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WOMAN AT WAR gets 6.5/10 Self conflict

Directed by Benedikt Erlingsson
Starring Halldóra Geirharðsdóttir, Jóhann Sigurðarson


Ecological activism is at the centre of the ‘war’ in this film’s title. The ‘woman’ is Halla (Halldóra Geirharðsdóttir), who’s adamant about taking down a local aluminum factory, with her efforts extending to destroying their nearby power-lines.

Geirharðsdóttir is an engaging presence, particularly in the film’s lengthy and exciting middle section where we see her most determined and most ambitious eco-warrior action, followed up by her ensuing evasion from the authorities. But this secretive life of hers is interrupted by news that she will soon become the mother of an adopted Ukrainian girl – now she must make the tricky decision to choose between possibly saving her country or definitely changing the life of one young girl.

Halla confesses her internal struggle to her twin sister, Ása, who is oddly enough also played by Geirharðsdóttir. This strange bit of casting seems initially distracting, though its clever pay-off at the film’s climax may seem a little too clever and is likely to raise a few eyebrows over the wonky logistics of this twist.

This central story is intriguing enough, but unfortunately the film’s insistence on flirting with some very self-aware surrealism only subtracts and doesn’t add to the film’s thematic strengths. The musicians behind the very Icelandic music score are at times seen within the film playing the music (or waiting to play) – it’s similar to the frenetic drummer in Birdman, though Woman at War overdoes this cinematic gag so much that it quickly goes from quirky to irritating (and they ramp it up as the film starts to finish).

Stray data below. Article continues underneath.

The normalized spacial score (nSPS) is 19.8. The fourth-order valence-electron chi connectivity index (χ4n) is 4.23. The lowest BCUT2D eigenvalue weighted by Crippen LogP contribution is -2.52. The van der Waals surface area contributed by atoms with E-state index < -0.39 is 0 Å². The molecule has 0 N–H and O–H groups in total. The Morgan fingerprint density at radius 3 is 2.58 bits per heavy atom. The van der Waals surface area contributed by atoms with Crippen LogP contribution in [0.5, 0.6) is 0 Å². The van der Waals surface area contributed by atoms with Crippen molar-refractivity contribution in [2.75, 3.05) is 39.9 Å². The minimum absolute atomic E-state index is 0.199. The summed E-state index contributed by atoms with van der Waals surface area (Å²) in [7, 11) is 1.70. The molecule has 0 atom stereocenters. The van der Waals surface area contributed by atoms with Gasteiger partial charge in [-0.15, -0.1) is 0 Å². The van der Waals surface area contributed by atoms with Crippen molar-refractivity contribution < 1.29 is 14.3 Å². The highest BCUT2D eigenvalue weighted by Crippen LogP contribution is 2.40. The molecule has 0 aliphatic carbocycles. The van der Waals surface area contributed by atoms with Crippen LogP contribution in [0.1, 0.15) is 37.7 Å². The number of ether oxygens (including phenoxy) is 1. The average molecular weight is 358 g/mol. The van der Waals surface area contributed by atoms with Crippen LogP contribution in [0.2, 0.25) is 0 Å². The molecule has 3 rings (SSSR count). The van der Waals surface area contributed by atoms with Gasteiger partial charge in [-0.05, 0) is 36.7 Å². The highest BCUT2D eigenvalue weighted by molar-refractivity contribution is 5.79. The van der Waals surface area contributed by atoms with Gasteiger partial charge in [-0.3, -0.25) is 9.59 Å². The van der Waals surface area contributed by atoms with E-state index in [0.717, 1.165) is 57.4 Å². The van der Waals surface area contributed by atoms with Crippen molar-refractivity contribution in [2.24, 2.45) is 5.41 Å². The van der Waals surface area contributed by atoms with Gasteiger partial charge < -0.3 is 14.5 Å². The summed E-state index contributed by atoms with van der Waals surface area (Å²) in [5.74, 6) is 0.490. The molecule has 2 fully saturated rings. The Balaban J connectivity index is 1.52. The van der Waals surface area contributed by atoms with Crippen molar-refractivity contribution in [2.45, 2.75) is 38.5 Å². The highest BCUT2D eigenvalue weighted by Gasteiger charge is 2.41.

And yet somehow the film seems to smoosh all its unannoying surrealism and originality into its last few scenes. In fact, its last shot is the highlight, a technical and artistic marvel that encapsulates and caps off the themes well, with the kind of culturally specific surrealism that matches the likes of similarly eccentric filmmakers like Theo Angelopoulos and Emir Kusturica – it’s great to see the film reach such an astounding height in its very last moment, but of course this spike in quality comes too late.

Woman at War is a well intended, and for the most part a well executed, film. It offers up weighty questions and manages to come to the best answers it can provide. It’s just a shame that so much of its importance is diluted through aggravatingly unnecessary surreal moments that may delight and annoy an equal amount of audiences each.


Woman at War plays at UWA Somerville from Monday, December 17 to Sunday, December 23, 8pm, and at ECU Joondalup Pines from Wednesday, December 26 to Sunday, December 30, 8pm.

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